Recent articles have spoken about the increasing struggle faced by many young Australian men – the struggle with identity. It’s an issue that resonates throughout Australia, and has many manifestations from risky behaviours to tragic youth suicide.
In our schools there are boys who are lost. They show us the face of their struggle with disengagement, passive resistance and more destructive classroom behaviours. All of this can have a knock on effect in life after school for those young men not fortunate enough to find their niche, or those who continue to make poor life choices.
The national digital platform Year 13, recently conducted a survey of 1600 15-21 year olds. Some of the issues uncovered in this survey are well worth exploring, because they highlight the way we have inadvertently disadvantaged boys in the classroom. Yep. Somewhere along the line we’ve dropped the ball in the education of our boys.
Let’s take a look at some of the survey’s findings and how they play out in the classroom.
Girls perform better throughout high school than boys with girls 50% more likely to achieve ‘As’ in Year 12 than boys.
This is a problem for boys because a lower ATAR score limits their university options. There are many reasons for this. Girls mature faster and generally tend to study more productively. More seriously though, our curriculums and many of our teaching and assessment methods are skewed towards the strength of girls with more focus on larger assignments and language rich essays. Many of our classrooms focus less on allowing verbal explanations, hands-on activities and exams, which play into the strength of boys.
27% of the kids surveyed said that their parents had a negative view of VET, with 85% of boys and 74% of girls feeling pressured to go to university.
Education is the key to a brighter future, a broader way of thinking and a more intelligent and prosperous Australia; however university is not the be all and end all of education – it doesn’t suit everybody. The pressure on students to go this route has been to the detriment of those with little interest, or those whose talents and skills are better served elsewhere. In short, this focus has seen many young Australians wasting time on degrees that they are were never going to finish, and wasting future earnings on HECS debts.
Only 19% of kids surveyed thought they had a good understanding of VET, 16% of apprenticeships and 14% of traineeships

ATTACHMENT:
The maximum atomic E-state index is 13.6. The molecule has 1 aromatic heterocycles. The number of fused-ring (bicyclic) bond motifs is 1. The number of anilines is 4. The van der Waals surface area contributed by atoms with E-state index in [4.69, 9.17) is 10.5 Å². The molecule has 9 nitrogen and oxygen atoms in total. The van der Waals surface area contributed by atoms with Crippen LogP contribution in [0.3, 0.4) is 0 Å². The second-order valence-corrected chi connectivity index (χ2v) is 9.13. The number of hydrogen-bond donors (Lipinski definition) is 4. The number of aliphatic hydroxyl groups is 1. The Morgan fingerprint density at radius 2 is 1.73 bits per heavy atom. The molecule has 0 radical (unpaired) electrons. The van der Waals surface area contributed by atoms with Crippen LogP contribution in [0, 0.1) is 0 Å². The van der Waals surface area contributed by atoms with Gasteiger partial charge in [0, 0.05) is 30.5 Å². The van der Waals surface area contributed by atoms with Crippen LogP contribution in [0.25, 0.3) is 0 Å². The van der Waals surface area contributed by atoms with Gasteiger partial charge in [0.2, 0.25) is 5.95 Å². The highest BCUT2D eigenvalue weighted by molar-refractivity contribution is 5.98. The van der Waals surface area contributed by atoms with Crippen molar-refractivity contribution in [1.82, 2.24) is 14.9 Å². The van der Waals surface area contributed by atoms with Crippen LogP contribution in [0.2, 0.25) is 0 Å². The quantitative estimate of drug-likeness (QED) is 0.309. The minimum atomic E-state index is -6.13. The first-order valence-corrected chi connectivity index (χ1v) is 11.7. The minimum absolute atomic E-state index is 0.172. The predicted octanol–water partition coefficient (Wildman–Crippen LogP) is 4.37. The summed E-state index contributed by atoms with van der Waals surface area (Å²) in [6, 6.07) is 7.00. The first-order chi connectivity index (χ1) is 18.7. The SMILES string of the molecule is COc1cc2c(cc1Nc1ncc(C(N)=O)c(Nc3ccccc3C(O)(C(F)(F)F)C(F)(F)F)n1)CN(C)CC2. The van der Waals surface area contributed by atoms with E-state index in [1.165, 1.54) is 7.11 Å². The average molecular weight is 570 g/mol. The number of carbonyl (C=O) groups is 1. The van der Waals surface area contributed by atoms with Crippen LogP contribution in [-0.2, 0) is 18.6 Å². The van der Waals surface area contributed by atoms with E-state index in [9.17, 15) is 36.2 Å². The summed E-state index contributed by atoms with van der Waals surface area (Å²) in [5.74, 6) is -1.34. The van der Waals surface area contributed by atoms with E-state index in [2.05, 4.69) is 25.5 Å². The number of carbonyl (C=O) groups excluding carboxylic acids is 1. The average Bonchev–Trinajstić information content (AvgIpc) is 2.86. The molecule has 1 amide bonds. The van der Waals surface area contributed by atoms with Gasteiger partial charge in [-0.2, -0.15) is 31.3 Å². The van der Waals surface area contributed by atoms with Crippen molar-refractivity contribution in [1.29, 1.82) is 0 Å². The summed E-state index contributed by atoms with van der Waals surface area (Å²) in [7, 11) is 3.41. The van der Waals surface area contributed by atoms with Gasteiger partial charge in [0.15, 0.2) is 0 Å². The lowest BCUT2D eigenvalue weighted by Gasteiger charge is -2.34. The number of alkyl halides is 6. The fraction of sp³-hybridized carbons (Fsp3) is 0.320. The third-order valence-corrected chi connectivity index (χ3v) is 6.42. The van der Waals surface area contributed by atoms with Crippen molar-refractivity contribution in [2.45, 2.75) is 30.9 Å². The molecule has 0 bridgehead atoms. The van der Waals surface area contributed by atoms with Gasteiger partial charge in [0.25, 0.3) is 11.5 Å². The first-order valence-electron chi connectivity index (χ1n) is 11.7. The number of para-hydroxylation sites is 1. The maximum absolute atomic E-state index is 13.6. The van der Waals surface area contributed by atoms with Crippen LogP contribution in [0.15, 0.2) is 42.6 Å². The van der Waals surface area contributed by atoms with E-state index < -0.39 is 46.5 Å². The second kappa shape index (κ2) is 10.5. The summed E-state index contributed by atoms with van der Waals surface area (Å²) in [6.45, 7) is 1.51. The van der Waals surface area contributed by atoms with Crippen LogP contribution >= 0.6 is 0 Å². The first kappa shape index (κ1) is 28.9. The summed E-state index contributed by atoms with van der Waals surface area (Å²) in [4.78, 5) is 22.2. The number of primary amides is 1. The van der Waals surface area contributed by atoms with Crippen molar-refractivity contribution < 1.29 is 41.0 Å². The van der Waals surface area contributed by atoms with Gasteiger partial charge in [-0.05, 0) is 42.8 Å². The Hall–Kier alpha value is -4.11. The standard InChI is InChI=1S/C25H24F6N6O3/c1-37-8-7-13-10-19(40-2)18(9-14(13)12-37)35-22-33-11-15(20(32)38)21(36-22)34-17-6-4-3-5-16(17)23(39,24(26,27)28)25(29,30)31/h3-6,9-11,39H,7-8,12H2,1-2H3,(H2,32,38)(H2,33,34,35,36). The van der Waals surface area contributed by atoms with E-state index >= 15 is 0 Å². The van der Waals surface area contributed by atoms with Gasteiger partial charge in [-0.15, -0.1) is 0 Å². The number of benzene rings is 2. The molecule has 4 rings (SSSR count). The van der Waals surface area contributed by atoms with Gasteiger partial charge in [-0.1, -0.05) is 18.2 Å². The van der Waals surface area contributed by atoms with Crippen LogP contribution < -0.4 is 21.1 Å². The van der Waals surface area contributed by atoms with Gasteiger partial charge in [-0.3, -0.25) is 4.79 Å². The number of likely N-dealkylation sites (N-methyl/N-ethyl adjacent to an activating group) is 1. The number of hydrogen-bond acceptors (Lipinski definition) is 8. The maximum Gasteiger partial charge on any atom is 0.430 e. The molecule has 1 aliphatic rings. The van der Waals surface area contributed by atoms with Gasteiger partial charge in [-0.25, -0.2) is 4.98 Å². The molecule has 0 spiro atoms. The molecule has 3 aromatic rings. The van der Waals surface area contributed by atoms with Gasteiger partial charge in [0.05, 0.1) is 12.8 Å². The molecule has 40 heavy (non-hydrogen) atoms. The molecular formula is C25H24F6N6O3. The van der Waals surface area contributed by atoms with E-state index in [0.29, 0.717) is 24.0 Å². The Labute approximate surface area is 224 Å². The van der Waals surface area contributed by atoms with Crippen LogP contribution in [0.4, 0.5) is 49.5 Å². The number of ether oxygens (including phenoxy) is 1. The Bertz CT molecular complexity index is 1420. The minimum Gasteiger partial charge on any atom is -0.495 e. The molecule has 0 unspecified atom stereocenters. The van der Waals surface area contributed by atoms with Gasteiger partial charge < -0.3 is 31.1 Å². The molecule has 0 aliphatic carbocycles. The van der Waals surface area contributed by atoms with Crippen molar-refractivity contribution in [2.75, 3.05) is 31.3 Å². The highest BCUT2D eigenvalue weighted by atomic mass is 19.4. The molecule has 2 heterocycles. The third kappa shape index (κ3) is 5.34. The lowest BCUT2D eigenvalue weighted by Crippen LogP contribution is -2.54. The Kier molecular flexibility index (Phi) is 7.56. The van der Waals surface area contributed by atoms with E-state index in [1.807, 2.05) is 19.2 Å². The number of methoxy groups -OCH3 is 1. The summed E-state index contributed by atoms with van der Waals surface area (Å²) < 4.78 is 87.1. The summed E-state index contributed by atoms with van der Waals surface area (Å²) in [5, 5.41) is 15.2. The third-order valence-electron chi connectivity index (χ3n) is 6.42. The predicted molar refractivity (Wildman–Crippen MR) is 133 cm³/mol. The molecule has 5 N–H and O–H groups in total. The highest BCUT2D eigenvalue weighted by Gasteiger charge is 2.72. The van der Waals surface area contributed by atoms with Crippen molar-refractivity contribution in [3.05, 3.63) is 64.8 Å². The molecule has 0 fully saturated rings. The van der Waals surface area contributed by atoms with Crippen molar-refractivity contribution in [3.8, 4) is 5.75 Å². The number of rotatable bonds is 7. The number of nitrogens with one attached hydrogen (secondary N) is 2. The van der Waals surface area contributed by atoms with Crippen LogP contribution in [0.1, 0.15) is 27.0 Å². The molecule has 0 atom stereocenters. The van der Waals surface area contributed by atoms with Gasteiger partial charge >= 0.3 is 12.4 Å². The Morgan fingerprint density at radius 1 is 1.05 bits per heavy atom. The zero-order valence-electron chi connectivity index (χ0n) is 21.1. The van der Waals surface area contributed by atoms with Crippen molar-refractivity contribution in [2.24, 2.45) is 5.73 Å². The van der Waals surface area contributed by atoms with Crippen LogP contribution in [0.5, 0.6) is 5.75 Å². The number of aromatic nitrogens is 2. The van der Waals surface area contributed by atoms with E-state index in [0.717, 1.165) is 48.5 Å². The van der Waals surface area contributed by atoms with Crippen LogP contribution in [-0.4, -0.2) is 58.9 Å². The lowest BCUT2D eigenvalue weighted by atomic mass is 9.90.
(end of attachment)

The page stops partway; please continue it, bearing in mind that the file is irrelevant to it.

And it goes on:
We are letting students down by not giving them clear information on the exciting diversity of vocational pathways that are available (and let’s face it, vocational education plays into the strength of many a lost boy). OK. We can’t blame this all on our secondary schools. Vocational education has been largely vulnerable to the vagaries of public policy makers at state and government levels. Over the last 30 years they have introduced policies to review, rip up, dismantle or tinker at the edges to create the confusion we have today. No wonder we’re confused, and no wonder so many boys have been left behind.
Meanwhile there’s a national skills shortage in trade roles with industry looking towards employing young, skilled workers!
45% of boys are unsure of which industry they aspire to, compared to 9% of girls
In the careers classroom we have the opportunity to combat this uncertainty, and give those lost boys some direction. A clear understanding of the vocational pathways that are available is the answer to eliminating self-doubt and helping at least some of them to make positive career choices – career choices that could help put an end to Australia’s skills shortage.
No matter the industry our students will navigate; they need to have their interest aroused.
They need to have knowledge of the skills required, the educational pathways and the opportunities available for work experience and apprenticeships so that they can strive for their future. As educators, we must make ourselves aware of the options available for our students by connecting with industry. That’s not always easy, but worth it when we see a student enthused by the possibilities of their future.
The Work-Ready program aims to make your job in the classroom a little easier with the information, resources and links to industry that could give your ‘lost boys’ some direction.
Encourage your students to explore the information and the many links in the Work-Ready modules. UNDERSTANDING WORK, (‘Pathway Options’), as well as the DEFENCE INDUSTRY module are a good place to start. If you find that some in your classroom are a little entrepreneurial – get them to take a look at the ENTREPRENEURSHIP module.